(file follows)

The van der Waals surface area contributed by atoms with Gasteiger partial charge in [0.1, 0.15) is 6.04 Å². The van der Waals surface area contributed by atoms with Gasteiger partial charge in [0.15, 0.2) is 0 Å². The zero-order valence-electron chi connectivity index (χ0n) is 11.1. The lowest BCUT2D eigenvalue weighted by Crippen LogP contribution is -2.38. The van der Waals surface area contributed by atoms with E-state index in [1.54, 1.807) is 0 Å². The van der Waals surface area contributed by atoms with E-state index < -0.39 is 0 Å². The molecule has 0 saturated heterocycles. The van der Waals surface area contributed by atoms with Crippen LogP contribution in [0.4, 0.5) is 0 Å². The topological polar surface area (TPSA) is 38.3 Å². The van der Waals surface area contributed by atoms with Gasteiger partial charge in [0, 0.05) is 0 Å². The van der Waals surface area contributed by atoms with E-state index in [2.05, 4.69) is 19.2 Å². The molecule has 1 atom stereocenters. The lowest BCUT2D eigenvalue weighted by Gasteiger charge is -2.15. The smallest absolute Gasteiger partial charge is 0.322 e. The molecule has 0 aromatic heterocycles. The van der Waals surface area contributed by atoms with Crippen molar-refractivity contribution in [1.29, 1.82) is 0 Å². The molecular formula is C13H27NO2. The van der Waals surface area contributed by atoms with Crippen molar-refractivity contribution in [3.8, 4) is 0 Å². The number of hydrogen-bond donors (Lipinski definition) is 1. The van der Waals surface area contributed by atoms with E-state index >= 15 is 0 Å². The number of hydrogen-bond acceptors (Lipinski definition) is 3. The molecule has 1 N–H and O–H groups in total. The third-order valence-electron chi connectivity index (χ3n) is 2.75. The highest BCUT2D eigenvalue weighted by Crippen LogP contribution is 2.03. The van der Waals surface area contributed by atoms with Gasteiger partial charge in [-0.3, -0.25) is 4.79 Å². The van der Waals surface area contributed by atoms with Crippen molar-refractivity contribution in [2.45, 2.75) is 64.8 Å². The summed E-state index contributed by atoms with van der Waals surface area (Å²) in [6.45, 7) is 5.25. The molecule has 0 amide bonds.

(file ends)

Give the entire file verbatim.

The van der Waals surface area contributed by atoms with Gasteiger partial charge in [0.1, 0.15) is 6.04 Å². The van der Waals surface area contributed by atoms with Gasteiger partial charge in [0.15, 0.2) is 0 Å². The zero-order valence-electron chi connectivity index (χ0n) is 11.1. The lowest BCUT2D eigenvalue weighted by Crippen LogP contribution is -2.38. The van der Waals surface area contributed by atoms with E-state index in [1.54, 1.807) is 0 Å². The van der Waals surface area contributed by atoms with E-state index < -0.39 is 0 Å². The molecule has 0 saturated heterocycles. The van der Waals surface area contributed by atoms with Crippen LogP contribution in [0.4, 0.5) is 0 Å². The topological polar surface area (TPSA) is 38.3 Å². The van der Waals surface area contributed by atoms with Gasteiger partial charge in [0, 0.05) is 0 Å². The van der Waals surface area contributed by atoms with E-state index in [2.05, 4.69) is 19.2 Å². The molecule has 1 atom stereocenters. The lowest BCUT2D eigenvalue weighted by Gasteiger charge is -2.15. The smallest absolute Gasteiger partial charge is 0.322 e. The molecule has 0 aromatic heterocycles. The van der Waals surface area contributed by atoms with Crippen molar-refractivity contribution in [1.29, 1.82) is 0 Å². The molecular formula is C13H27NO2. The van der Waals surface area contributed by atoms with Crippen molar-refractivity contribution in [3.8, 4) is 0 Å². The number of hydrogen-bond donors (Lipinski definition) is 1. The van der Waals surface area contributed by atoms with E-state index >= 15 is 0 Å². The number of hydrogen-bond acceptors (Lipinski definition) is 3. The molecule has 1 N–H and O–H groups in total. The third-order valence-electron chi connectivity index (χ3n) is 2.75. The highest BCUT2D eigenvalue weighted by Crippen LogP contribution is 2.03. The van der Waals surface area contributed by atoms with Gasteiger partial charge in [-0.3, -0.25) is 4.79 Å². The van der Waals surface area contributed by atoms with Crippen molar-refractivity contribution in [2.45, 2.75) is 64.8 Å². The summed E-state index contributed by atoms with van der Waals surface area (Å²) in [6.45, 7) is 5.25. The molecule has 0 amide bonds.